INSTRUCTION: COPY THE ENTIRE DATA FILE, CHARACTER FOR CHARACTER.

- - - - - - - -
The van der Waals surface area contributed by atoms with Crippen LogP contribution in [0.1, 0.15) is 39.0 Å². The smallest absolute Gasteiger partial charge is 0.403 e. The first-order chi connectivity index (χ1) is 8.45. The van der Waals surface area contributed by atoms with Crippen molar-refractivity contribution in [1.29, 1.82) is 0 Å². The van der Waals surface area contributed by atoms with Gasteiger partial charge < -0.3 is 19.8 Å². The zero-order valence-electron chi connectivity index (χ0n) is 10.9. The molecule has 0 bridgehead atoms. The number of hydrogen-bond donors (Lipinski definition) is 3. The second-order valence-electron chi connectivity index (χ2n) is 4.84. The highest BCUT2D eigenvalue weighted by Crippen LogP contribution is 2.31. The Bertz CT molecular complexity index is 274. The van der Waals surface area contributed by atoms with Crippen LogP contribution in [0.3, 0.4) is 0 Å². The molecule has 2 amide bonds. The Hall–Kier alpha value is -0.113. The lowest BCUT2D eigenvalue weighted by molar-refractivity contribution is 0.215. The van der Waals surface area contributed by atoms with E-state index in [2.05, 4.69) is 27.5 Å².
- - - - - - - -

The van der Waals surface area contributed by atoms with Crippen LogP contribution in [0.1, 0.15) is 39.0 Å². The smallest absolute Gasteiger partial charge is 0.403 e. The first-order chi connectivity index (χ1) is 8.45. The van der Waals surface area contributed by atoms with Crippen molar-refractivity contribution in [1.29, 1.82) is 0 Å². The van der Waals surface area contributed by atoms with Gasteiger partial charge < -0.3 is 19.8 Å². The zero-order valence-electron chi connectivity index (χ0n) is 10.9. The molecule has 0 bridgehead atoms. The number of hydrogen-bond donors (Lipinski definition) is 3. The second-order valence-electron chi connectivity index (χ2n) is 4.84. The highest BCUT2D eigenvalue weighted by Crippen LogP contribution is 2.31. The Bertz CT molecular complexity index is 274. The van der Waals surface area contributed by atoms with Crippen LogP contribution in [0.3, 0.4) is 0 Å². The molecule has 2 amide bonds. The Hall–Kier alpha value is -0.113. The lowest BCUT2D eigenvalue weighted by molar-refractivity contribution is 0.215. The van der Waals surface area contributed by atoms with E-state index in [2.05, 4.69) is 27.5 Å².